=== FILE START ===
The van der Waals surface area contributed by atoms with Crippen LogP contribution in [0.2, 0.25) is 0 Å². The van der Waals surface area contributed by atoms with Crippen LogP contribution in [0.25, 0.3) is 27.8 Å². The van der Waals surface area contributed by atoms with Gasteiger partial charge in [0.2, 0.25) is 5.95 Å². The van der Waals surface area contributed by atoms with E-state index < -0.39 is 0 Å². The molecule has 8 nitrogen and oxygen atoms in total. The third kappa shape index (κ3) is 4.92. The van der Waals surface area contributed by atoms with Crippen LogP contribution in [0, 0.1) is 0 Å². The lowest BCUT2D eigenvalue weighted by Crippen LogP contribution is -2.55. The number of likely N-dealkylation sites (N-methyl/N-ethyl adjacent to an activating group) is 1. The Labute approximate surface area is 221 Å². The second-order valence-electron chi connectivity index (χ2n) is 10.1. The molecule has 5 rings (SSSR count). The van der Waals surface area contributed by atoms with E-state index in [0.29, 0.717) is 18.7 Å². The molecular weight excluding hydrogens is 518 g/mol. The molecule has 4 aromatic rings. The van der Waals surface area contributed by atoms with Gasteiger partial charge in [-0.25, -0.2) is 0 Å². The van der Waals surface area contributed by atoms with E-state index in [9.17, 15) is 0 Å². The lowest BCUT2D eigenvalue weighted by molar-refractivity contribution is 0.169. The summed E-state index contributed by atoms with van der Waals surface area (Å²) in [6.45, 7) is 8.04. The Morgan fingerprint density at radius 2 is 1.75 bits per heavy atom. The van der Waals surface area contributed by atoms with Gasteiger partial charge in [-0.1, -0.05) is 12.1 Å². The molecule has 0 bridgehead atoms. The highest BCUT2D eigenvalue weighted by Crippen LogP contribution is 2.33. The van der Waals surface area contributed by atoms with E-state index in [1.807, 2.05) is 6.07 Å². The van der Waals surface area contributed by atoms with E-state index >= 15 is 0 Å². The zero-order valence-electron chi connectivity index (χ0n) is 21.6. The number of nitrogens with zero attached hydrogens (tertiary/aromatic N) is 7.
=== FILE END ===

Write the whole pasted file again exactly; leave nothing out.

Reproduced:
The van der Waals surface area contributed by atoms with Crippen LogP contribution in [0.2, 0.25) is 0 Å². The van der Waals surface area contributed by atoms with Crippen LogP contribution in [0.25, 0.3) is 27.8 Å². The van der Waals surface area contributed by atoms with Gasteiger partial charge in [0.2, 0.25) is 5.95 Å². The van der Waals surface area contributed by atoms with E-state index < -0.39 is 0 Å². The molecule has 8 nitrogen and oxygen atoms in total. The third kappa shape index (κ3) is 4.92. The van der Waals surface area contributed by atoms with Crippen LogP contribution in [0, 0.1) is 0 Å². The lowest BCUT2D eigenvalue weighted by Crippen LogP contribution is -2.55. The number of likely N-dealkylation sites (N-methyl/N-ethyl adjacent to an activating group) is 1. The Labute approximate surface area is 221 Å². The second-order valence-electron chi connectivity index (χ2n) is 10.1. The molecule has 5 rings (SSSR count). The van der Waals surface area contributed by atoms with E-state index in [0.29, 0.717) is 18.7 Å². The molecular weight excluding hydrogens is 518 g/mol. The molecule has 4 aromatic rings. The van der Waals surface area contributed by atoms with Gasteiger partial charge in [-0.25, -0.2) is 0 Å². The van der Waals surface area contributed by atoms with E-state index in [9.17, 15) is 0 Å². The lowest BCUT2D eigenvalue weighted by molar-refractivity contribution is 0.169. The summed E-state index contributed by atoms with van der Waals surface area (Å²) in [6.45, 7) is 8.04. The Morgan fingerprint density at radius 2 is 1.75 bits per heavy atom. The van der Waals surface area contributed by atoms with Gasteiger partial charge in [-0.1, -0.05) is 12.1 Å². The molecule has 0 bridgehead atoms. The highest BCUT2D eigenvalue weighted by Crippen LogP contribution is 2.33. The van der Waals surface area contributed by atoms with E-state index in [1.807, 2.05) is 6.07 Å². The van der Waals surface area contributed by atoms with E-state index >= 15 is 0 Å². The zero-order valence-electron chi connectivity index (χ0n) is 21.6. The number of nitrogens with zero attached hydrogens (tertiary/aromatic N) is 7.